2022 U.S. midterm elections
U.S. Senate Democratic leader Chuck Schumer (D-NY) speaks at a U.S. midterm election night party for New York Governor Kathy Hochul in New York, New York, U.S. November 8, 2022. Reuters

The U.S. Congress may be forced to delay until early 2023 final agreement on funding the government through the end of its fiscal year, instead relying on a stopgap measure to keep the lights on, the top Senate Republican said on Tuesday.

The federal government is currently set to run out of money on Dec. 16 without a vote on either an "omnibus" bill funding the government through Sept. 30, 2023, or a short-term bill known as a "continuing resolution."

"We're running out of time, and that may end up being the only option left that we could agree to pursue," McConnell told reporters a day after meeting his Democratic counterpart Chuck Schumer to discuss a comprehensive omnibus package.

"We don't have agreements to do virtually anything," McConnell said. "We don't even have an overall agreement on how much we want to spend."

An omnibus bill would be expected to exceed the $1.5 trillion funding package that Congress approved last March. Senator Richard Shelby, the top Republican appropriator said the two sides were about $25 billion apart, which he described as "pretty close."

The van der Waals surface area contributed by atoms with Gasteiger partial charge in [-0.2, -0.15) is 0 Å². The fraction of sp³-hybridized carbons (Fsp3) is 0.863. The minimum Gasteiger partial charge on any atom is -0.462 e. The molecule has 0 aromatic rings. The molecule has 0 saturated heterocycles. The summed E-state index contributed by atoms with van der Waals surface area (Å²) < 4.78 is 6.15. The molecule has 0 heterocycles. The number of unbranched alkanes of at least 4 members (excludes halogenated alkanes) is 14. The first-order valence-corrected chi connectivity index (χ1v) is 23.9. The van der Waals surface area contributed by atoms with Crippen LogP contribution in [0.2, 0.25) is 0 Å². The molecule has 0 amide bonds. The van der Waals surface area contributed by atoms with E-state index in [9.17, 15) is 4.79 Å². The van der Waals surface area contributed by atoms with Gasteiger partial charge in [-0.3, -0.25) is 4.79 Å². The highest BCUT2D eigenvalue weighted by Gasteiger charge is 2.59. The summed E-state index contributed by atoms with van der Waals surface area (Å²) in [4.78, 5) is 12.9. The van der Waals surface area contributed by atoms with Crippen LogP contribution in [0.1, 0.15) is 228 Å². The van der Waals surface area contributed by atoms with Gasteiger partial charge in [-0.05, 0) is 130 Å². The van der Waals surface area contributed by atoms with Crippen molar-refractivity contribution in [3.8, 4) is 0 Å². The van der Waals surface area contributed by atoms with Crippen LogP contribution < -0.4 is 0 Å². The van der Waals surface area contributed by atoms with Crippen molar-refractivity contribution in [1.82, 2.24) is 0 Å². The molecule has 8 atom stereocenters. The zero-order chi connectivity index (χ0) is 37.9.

Schumer acknowledged that there was still "a lot of negotiating left to do" to get an omnibus bill.

"Leader McConnell and I have agreed to try and work together to make sure we get a year-long omnibus funding bill done. We hope it can be done this year," Schumer told reporters.

Schumer and McConnell had said an omnibus was vital for national security. A continuing resolution, or CR, would force the military to operate under funding levels of the last fiscal year.

McConnell's comments followed early criticism from Kevin McCarthy, the Republican leader in the House of Representatives, which Republicans are due to take control in January after winning a slim margin in last month's midterm elections.

"Any Republican who's out there trying to work with them is wrong," McCarthy told Fox News in a late Monday interview. "Wait 'til we're in charge," he said.

It was not clear whether McConnell was acceding to McCarthy's demand. The Senate leader told reporters he was "dealing with the practical situation."

Federal agencies have been shuttered 10 times since 1981. The longest, under former President Donald Trump, lasted 35 days and forced about 800,000 workers to be furloughed or to work without pay.

By backing a short-term resolution, McConnell could help boost McCarthy's hopes of becoming House speaker next year over opposition from hardline conservatives, who are threatening to block his path to the top post.

Earlier on Tuesday, Republican conservative Representative Andy Biggs announced that he would stand for the job against McCarthy when the next Congress convenes on Jan. 3.